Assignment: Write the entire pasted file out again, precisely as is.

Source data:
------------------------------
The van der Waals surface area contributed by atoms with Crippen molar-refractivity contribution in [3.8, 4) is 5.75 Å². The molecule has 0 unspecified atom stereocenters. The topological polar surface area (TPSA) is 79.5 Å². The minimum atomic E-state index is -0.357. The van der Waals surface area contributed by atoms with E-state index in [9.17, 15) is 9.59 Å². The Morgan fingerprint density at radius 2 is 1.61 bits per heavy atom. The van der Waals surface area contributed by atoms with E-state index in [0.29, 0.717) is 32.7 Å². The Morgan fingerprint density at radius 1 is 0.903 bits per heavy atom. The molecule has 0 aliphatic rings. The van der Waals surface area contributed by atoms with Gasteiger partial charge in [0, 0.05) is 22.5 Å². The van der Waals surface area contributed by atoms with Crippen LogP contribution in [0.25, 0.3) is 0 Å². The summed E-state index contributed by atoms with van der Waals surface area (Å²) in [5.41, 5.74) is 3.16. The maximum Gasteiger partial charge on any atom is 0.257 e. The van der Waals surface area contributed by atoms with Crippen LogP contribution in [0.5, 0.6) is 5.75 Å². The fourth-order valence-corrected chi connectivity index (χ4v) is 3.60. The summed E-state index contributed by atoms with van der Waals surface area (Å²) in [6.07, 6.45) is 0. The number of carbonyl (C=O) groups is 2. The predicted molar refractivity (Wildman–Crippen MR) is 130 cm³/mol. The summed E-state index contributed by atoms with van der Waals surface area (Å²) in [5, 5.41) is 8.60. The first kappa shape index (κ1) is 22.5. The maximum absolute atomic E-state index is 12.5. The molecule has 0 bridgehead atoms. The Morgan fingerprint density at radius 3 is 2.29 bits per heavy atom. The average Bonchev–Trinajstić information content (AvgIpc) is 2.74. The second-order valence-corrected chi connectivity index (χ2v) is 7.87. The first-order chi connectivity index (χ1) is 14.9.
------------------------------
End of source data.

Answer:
The van der Waals surface area contributed by atoms with Crippen molar-refractivity contribution in [3.8, 4) is 5.75 Å². The molecule has 0 unspecified atom stereocenters. The topological polar surface area (TPSA) is 79.5 Å². The minimum atomic E-state index is -0.357. The van der Waals surface area contributed by atoms with E-state index in [9.17, 15) is 9.59 Å². The Morgan fingerprint density at radius 2 is 1.61 bits per heavy atom. The van der Waals surface area contributed by atoms with E-state index in [0.29, 0.717) is 32.7 Å². The Morgan fingerprint density at radius 1 is 0.903 bits per heavy atom. The molecule has 0 aliphatic rings. The van der Waals surface area contributed by atoms with Gasteiger partial charge in [0, 0.05) is 22.5 Å². The van der Waals surface area contributed by atoms with Crippen LogP contribution in [0.25, 0.3) is 0 Å². The summed E-state index contributed by atoms with van der Waals surface area (Å²) in [5.41, 5.74) is 3.16. The maximum Gasteiger partial charge on any atom is 0.257 e. The van der Waals surface area contributed by atoms with Crippen LogP contribution in [0.5, 0.6) is 5.75 Å². The fourth-order valence-corrected chi connectivity index (χ4v) is 3.60. The summed E-state index contributed by atoms with van der Waals surface area (Å²) in [6.07, 6.45) is 0. The number of carbonyl (C=O) groups is 2. The predicted molar refractivity (Wildman–Crippen MR) is 130 cm³/mol. The summed E-state index contributed by atoms with van der Waals surface area (Å²) in [5, 5.41) is 8.60. The first kappa shape index (κ1) is 22.5. The maximum absolute atomic E-state index is 12.5. The molecule has 0 bridgehead atoms. The Morgan fingerprint density at radius 3 is 2.29 bits per heavy atom. The average Bonchev–Trinajstić information content (AvgIpc) is 2.74. The second-order valence-corrected chi connectivity index (χ2v) is 7.87. The first-order chi connectivity index (χ1) is 14.9.